“I’ve had to sit there and listen to rie after rie”
Stephen Sakai was born in 1975 with the surname Sanders and grew up in Southeast Queens. Tall and well built, Sakai worked as a bouncer at Sunset Park strip bar Sweet Cherry and Opus 22 Café and Lounge at 559 West 22nd Street, New York.
In September 2005 he stabbed to death his ex-friend Wayne Tyson who was 56 and partially disabled. Two months later he shot fellow bouncer Edwin Mojica in the back of the head as he was putting the key in the door of his Williamsburg home. The two men had been feuding.
Sakai was also annoyed with another bouncer, Irving Matos, and he was reported to have shot him in the back of the head as he sat on a settee. On 23 May 2006 he was on duty outside Opus 22 — famous for its Opus Bellini made with white peach purée and champagne — when violence erupted.
When a drunken Gustavo Cuadros refused to leave Sakai began an argument with the man and then shot him once in the chest with a .45-calibre handgun. The 28-year-old man was pronounced dead at the scene. Sakai then shot Julian Cuadros, who was paralyzed from the neck down, and Jaison Correa as he ran away. Ian Davis was shot in the groin by Sakai.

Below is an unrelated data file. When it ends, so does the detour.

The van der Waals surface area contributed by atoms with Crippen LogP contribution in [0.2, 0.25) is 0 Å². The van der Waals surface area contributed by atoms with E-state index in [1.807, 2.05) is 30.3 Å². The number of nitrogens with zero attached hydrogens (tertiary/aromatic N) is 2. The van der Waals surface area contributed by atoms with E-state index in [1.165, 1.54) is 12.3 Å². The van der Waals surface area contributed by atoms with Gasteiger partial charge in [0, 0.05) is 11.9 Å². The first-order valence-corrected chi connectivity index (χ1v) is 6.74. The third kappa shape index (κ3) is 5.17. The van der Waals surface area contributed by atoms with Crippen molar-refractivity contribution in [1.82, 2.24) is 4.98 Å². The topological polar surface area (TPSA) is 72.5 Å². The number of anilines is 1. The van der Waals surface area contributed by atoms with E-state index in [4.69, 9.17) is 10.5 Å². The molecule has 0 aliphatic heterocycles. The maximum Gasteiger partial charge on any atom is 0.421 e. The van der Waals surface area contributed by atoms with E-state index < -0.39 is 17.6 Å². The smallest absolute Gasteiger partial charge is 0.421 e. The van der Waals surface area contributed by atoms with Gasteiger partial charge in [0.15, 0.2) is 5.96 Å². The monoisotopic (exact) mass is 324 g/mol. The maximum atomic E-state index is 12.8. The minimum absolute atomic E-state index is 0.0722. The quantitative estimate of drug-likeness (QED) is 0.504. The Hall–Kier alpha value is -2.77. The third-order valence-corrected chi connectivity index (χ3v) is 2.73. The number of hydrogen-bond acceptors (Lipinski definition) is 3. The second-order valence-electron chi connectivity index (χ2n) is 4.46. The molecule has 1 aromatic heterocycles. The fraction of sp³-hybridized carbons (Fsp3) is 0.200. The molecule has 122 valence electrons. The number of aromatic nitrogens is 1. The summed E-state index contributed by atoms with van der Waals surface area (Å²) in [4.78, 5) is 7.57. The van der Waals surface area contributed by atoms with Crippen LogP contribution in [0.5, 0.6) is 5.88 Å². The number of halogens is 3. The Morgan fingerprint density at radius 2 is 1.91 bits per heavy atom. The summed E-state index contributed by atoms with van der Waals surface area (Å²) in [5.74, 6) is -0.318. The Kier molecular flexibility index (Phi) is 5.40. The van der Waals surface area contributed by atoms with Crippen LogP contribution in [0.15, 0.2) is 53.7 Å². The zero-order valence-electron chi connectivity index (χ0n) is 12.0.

559 West 22nd Street, New York City, USA
September 2005—Tuesday 23 May 2006
Sakai’s trial for the murders of Tyson, Mojica and Matos was one of the most bizarre in American jurisprudence. Despite being a black, native New Yorker he spoke at his trial in Brooklyn with an exaggerated fake Japanese accent — “Rest name, Sakai,” he told the clerk of the court — and claimed to have regularly flown to the Far East for martial-arts tournaments despite never having had a passport. He also claimed to have been set up by a bent policeman.
“Wayne Tyson was a good person. He was a friend of mine. He supported me when I needed him most. Iry Matos did the same. He referred to me as his rittle brother. These two people didn’t die because there was someone running around killing. These two people died because they supported me, collecting evidence against a dirty cop, Christopher Bresrin [Breslin]. During this trial, I’ve had to sit there and listen to rie after rie.”
He also claimed the police had force-fed him poison, then injected drugs into his neck before forcing him to confess to the three killings. On 6 December 2007 Sakai was found guilty of two murders but cleared of the Matos murder because the jury didn’t believe witness Daniel (Diggim) Fishback. On 2 January 2008 he was sentenced to 50 years to life. On 15 December 2008 he was sentenced to 90 years to life for the murder of Gustavo Cuadros and wounding his friends.